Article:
By Callie Hietala
The Henry County School Board voted last Thursday to allocate $1 million from its CARES (Coronavirus Aid, Relief, and Economic Security) Act funds to the Henry County Board of Supervisors for its broadband expansion initiative and to formally request the return of $2.6 million in sales tax revenue.
Henry County Public Schools Director of Communications Monica Hatchett said the contribution to the broadband initiative would help make internet access a reality for all students and staff members in the school system.
The vote came at the board’s public hearing on its proposed budget for the upcoming fiscal year, which was presented to the Henry County Board of Supervisors on Tuesday.
The motion was made by board member Francis Zehr, of the Ridgeway District. He told Superintendent Sandy Strayer, “it has come to my attention that the county administration has asked you if the board would contribute $1 million to their broadband initiative.”
Strayer confirmed that the request had been made. “They did talk about us contributing funds if they are able to secure funds, and they would also put in funds,” she said.
Deputy County Administrator Dale Wagoner said the county’s broadband expansion initiative has been in the works since at least 2020, when a broadband planning team was formed. In July 2021, the county joined with the West Piedmont Planning District Commission, Franklin County, and Patrick County to apply for a Virginia Telecommunication Initiative (VATI) grant to fund broadband.
Wagoner said $33,571,073 was received from the VATI grant, and an additional $61,794,113 was leveraged from Appalachian Power and RiverStreet Networks. The grant, he said, requires a local match of $3,621,000.
The funding will provide fiber to homes and businesses in approximately 3,600 locations in Henry County that do not currently have broadband access.
Ultimately, Wagoner said, the goal “will be to have as many partners on board as possible to expand the breadth and the depth of the broadband project.”
With proper funding in place, Wagoner said the initiative can expand further, including bringing fiber to areas that have access to the internet, but not good-quality internet. “Other components will likely include efforts to narrow the digital divide, promote job training in the field of fiber optics and networking, and address affordability.”
Strayer explained that funding the request would mean amending the school division’s current CARES funding, which would likely mean cutting into the division’s capital project fund.
Hatchett later said that, though the contribution to the broadband initiative will likely “dictate the need to reprioritize capital projects for the school division,” the “capital projects list that we maintain is a broad list that has fluid timelines based on funding” which has been reprioritized at various points in the past. So, while high need projects will likely still move forward, “a medium priority project may wait another year to ensure that we can do our part in making internet access for our families a reality.”
Zehr’s initial motion, seconded by Elizabeth Durden, of the Collinsville District, was to amend the division’s CARES funding to give the county the requested amount, on the condition that a third entity also contribute its share of funds toward the initiative and “contingent upon them returning the $2.6 million dollars in sales tax revenue.”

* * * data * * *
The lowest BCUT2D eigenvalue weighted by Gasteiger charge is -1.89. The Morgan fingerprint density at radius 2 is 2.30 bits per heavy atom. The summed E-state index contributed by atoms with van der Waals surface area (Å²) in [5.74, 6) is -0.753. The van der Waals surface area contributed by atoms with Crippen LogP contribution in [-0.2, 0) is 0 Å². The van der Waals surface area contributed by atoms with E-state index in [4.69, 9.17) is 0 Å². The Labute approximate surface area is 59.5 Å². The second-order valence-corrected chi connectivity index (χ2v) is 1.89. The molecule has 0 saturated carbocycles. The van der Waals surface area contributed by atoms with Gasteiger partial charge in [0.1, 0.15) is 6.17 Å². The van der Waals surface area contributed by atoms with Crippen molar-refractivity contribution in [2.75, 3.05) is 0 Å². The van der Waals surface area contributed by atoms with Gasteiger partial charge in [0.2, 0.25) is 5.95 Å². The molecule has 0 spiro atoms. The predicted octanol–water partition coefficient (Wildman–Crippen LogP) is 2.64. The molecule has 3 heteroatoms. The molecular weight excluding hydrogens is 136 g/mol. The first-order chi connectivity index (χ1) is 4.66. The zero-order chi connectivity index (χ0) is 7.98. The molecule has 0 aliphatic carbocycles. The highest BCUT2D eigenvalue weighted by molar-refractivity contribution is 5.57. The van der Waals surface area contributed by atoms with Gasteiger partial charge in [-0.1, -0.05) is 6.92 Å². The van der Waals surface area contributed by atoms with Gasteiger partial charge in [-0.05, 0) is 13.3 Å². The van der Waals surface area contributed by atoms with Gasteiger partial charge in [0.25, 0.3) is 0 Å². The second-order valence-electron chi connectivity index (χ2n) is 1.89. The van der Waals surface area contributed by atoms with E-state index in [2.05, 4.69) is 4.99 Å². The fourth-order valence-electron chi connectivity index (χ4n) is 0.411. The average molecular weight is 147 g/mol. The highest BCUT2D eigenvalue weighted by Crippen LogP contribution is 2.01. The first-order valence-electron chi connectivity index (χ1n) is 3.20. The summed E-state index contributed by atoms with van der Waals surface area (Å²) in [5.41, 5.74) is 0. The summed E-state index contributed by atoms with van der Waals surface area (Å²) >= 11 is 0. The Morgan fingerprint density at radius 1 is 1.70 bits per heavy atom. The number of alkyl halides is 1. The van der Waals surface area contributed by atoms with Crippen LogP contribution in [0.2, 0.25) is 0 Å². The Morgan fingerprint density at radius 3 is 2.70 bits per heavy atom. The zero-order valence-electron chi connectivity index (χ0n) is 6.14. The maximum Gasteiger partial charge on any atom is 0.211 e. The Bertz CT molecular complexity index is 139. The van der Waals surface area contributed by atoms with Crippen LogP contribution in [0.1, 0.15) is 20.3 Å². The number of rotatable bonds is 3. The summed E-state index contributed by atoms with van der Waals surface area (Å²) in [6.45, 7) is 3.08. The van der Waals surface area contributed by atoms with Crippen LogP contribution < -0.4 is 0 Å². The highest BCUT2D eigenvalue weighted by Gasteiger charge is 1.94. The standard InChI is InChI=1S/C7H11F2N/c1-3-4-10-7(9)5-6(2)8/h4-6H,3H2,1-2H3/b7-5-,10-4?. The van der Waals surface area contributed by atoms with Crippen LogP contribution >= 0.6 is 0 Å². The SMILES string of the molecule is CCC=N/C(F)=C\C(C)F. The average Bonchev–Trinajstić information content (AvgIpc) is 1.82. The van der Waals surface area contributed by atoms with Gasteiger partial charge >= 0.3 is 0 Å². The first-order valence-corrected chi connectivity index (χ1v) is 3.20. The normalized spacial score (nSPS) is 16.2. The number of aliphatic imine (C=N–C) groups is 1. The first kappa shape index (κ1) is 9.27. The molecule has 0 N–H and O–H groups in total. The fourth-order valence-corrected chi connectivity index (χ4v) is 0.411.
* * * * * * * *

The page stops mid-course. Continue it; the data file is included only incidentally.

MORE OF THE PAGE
Last April, in a measure approved by voters, the county levied an additional 1 percent sales tax to help fund school construction and improvement projects.
Though the section of the Code of Virginia allowing for the tax increase specified that “revenues from this tax shall be used solely for capital projects for new construction or major renovation of schools,” the county and its board of supervisors chose to allocate some of the funds to pay down debt from previous school construction and improvement projects.
In December, then-Attorney General Mark Herring issued an opinion stating that the revenues from the additional tax are to be used to fund capital projects for new construction or major renovation of schools and not for debt mitigation.
Vice chairman Teddy Martin said he was concerned about combining the two issues into one motion.
“The $2.6 million shouldn’t have anything to do with the $1 million request. They should do that because it’s the right thing to do,” he said. “I don’t like the idea of, ‘you do this for me, I do that for you.’ I don’t have an objection to helping them with the broadband initiative, but I have a concern with the impression that these items are linked.”
Board member Benjamin Gravely, of the Iriswood District, agreed with Martin.
“It’s almost like we’re bargaining. That money from the tax, in my opinion, that money belongs to us.” He pointed out that most of the board members campaigned for the tax increase. “That money is owed. They should give us our money. I don’t have a problem supporting the board on broadband, but to use that as a bargaining chip, I don’t think it’s right.”
“All I’m trying to do is cooperate with the governing body,” said Zehr. “I served on the governing body for 16 years, so I know a little bit about it. They’ve got a tough situation. It’s nothing to do with bargaining as far as I’m concerned.”
Ultimately, Zehr separated his motions, one to give the supervisors the requested funding for broadband contingent upon the board receiving additional funding for the project, and another to send a letter to the county requesting the return of the $2.6 million in sales tax revenue.
Both motions were unanimously approved.
“My only hope is that … they will be more cooperative than they have been,” Martin said.